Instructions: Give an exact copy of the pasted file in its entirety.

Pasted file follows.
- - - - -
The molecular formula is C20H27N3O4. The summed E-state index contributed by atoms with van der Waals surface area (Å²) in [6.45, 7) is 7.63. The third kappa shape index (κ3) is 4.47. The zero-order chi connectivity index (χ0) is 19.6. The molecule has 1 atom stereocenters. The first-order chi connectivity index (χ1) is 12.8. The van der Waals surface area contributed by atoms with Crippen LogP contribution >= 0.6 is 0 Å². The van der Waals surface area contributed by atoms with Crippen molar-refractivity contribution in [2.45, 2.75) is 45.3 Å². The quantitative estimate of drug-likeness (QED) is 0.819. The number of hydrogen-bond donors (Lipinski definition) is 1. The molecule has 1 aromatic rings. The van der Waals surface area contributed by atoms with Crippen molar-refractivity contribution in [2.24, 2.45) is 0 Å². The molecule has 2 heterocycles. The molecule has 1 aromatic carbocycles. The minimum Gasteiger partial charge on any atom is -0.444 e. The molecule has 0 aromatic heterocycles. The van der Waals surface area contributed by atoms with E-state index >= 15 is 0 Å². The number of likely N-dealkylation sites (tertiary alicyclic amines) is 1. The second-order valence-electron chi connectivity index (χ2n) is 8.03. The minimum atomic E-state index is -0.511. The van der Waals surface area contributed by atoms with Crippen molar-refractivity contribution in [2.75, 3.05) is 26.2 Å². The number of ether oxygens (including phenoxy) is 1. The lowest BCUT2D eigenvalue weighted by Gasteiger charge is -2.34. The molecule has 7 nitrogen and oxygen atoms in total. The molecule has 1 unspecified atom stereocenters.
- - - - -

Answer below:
The molecular formula is C20H27N3O4. The summed E-state index contributed by atoms with van der Waals surface area (Å²) in [6.45, 7) is 7.63. The third kappa shape index (κ3) is 4.47. The zero-order chi connectivity index (χ0) is 19.6. The molecule has 1 atom stereocenters. The first-order chi connectivity index (χ1) is 12.8. The van der Waals surface area contributed by atoms with Crippen LogP contribution >= 0.6 is 0 Å². The van der Waals surface area contributed by atoms with Crippen molar-refractivity contribution in [2.45, 2.75) is 45.3 Å². The quantitative estimate of drug-likeness (QED) is 0.819. The number of hydrogen-bond donors (Lipinski definition) is 1. The molecule has 1 aromatic rings. The van der Waals surface area contributed by atoms with Crippen molar-refractivity contribution in [2.24, 2.45) is 0 Å². The molecule has 2 heterocycles. The molecule has 1 aromatic carbocycles. The minimum Gasteiger partial charge on any atom is -0.444 e. The molecule has 0 aromatic heterocycles. The van der Waals surface area contributed by atoms with E-state index >= 15 is 0 Å². The number of likely N-dealkylation sites (tertiary alicyclic amines) is 1. The second-order valence-electron chi connectivity index (χ2n) is 8.03. The minimum atomic E-state index is -0.511. The van der Waals surface area contributed by atoms with Crippen molar-refractivity contribution in [2.75, 3.05) is 26.2 Å². The number of ether oxygens (including phenoxy) is 1. The lowest BCUT2D eigenvalue weighted by Gasteiger charge is -2.34. The molecule has 7 nitrogen and oxygen atoms in total. The molecule has 1 unspecified atom stereocenters.